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Connor O’Leary, earning his ride in the biggest race of his life

August 10, 2012

Connor O’Leary

On Stage 1 of the Tour of Utah Connor O’Leary on the Bontrager-Livestrong team netted the Best Utah Rider jersey by crossing the finish line ahead of the three other riders contending for that prize. It was a one in four shot to win the jersey. But that measure doesn’t take into account the long odds he recently faced and the hard work O’Leary put in just to make it to the start line.

O’Leary, who is now 21 years-old, learned two years ago that he had testicular cancer. He turned his attention immediately to fighting the disease, canceling plans to leave the next day for the U.S. national championship race, a special event for him. He placed third in the juniors 13 – 14 national championship time trial not long after he started racing.

Connor O’Leary (left) on Little Mountain

Then just when it seemed like he was turning a corner in December 2010, two and a half weeks before the end of cancer treatments he experienced chest pain that progressed down his back. Emboli (blood clots) had lodged in his lungs and heart. A different round of treatment began.

“I was really worried after those pulmonary embolisms because obviously it scarred my lungs…I really didn’t know, they didn’t know if I was going to be able to get back to the top of the sport,” O’Leary said.

The doctors knew one thing, and so did O’Leary. “The doctors told me if I didn’t have a strong heart I would have died. I guess cycling kind of saved my life.”

Beginnings

O’Leary’s heart had already grown super strong by the age of nine. That year he became the youngest rider to complete the 550 mile Register’s Annual Great Bicycle Ride Across Iowa, a popular event he rode with his dad over seven days.

Riding and training in his own fashion, O’Leary began racing at age 13. As he grew he paid for his bikes with earnings from his own small lawn mowing business and jobs at Golsan Cycles and Highlander Bike, local bicycle shops.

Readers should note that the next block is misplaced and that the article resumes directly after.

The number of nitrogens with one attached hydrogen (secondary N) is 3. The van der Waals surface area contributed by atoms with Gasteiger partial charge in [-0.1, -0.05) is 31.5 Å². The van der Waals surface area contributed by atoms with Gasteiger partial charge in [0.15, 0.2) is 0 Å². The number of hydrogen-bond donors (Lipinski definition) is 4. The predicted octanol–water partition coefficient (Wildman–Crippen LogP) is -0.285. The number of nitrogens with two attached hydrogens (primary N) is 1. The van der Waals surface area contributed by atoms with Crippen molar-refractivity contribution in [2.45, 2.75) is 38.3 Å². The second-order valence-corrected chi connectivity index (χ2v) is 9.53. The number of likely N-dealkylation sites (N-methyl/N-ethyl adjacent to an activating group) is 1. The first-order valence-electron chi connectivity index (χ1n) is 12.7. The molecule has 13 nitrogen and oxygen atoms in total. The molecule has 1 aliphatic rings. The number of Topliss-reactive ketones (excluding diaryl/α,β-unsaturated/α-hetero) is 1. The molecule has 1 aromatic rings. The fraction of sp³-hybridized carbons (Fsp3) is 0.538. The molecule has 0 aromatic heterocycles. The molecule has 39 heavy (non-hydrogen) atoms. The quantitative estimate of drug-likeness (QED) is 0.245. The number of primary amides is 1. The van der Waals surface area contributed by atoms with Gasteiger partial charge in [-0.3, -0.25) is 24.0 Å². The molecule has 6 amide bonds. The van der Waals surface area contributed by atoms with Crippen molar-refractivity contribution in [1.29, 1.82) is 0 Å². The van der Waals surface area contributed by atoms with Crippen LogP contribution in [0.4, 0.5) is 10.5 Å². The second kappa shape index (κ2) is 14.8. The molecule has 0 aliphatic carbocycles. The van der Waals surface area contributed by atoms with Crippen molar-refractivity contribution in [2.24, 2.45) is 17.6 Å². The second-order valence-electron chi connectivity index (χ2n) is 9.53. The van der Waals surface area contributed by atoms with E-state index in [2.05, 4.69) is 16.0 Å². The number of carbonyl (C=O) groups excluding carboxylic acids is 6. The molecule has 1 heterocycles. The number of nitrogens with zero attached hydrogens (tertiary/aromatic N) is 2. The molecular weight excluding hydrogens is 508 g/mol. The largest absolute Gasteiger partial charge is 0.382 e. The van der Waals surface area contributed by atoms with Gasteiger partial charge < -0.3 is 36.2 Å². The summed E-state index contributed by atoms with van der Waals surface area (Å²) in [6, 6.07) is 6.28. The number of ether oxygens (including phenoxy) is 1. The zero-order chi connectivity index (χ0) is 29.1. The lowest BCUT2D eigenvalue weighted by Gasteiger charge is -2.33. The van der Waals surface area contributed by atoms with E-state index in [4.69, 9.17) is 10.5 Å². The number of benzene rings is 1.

In 2007 he won the Utah State time trial championships in the junior 15 – 16 category. His talent secured him the opportunity to race in Europe with the U.S. national team in 2009 and 2010.

O’Leary marks the beginning of his professional cycling career in 2010 when he raced with the Waste Management U23 team. The upward trajectory of his cycling career seemed unstoppable until the cancer diagnosis in June 2010.

The fight

At first he probably wouldn’t have called dealing with cancer a battle. “It was way harder than I thought it was going to be,” O’Leary said. “I think I was a little arrogant going into it just because I’m young, bulletproof, nothing can break me down. But it was humbling.” Five foot ten inches tall, he now weighs 144 pounds. During cancer treatment he dropped to 128 pounds.

Connor O’Leary (second from left) warming-up with his Bontrager-Livestrong team for the team time trial)

O’Leary described 2011 as a rebuilding year, starting from ground zero. He said, “I lost all my muscle. I got back on the bike, and it really took quite a long time, longer than I thought…I really forgot how hard the sport is.”

He entered the East Canyon Road Race in April, a race he won as a category 3 rider in 2007. “It was a race where the previous year I probably could have won it fairly easy, and I got dropped in 15 minutes…I remember turning around on the course, getting in my car and just bawling, [feeling] like I’m done.”

At about the same time he discontinued the blood thinner medication doctors prescribed after the embolism diagnosis. He’d been taking them for three months; the doctors wanted twelve.

“I couldn’t do it for a year,” O’Leary said. “I couldn’t really race on blood thinners…I just could not ride or race for that long. I just wanted to get back.” It seemed like a low risk decision; he thought the port inserted into his chest for cancer treatments had caused the blood clots. There seemed to be no reason to continue the blood thinners since the port had been removed.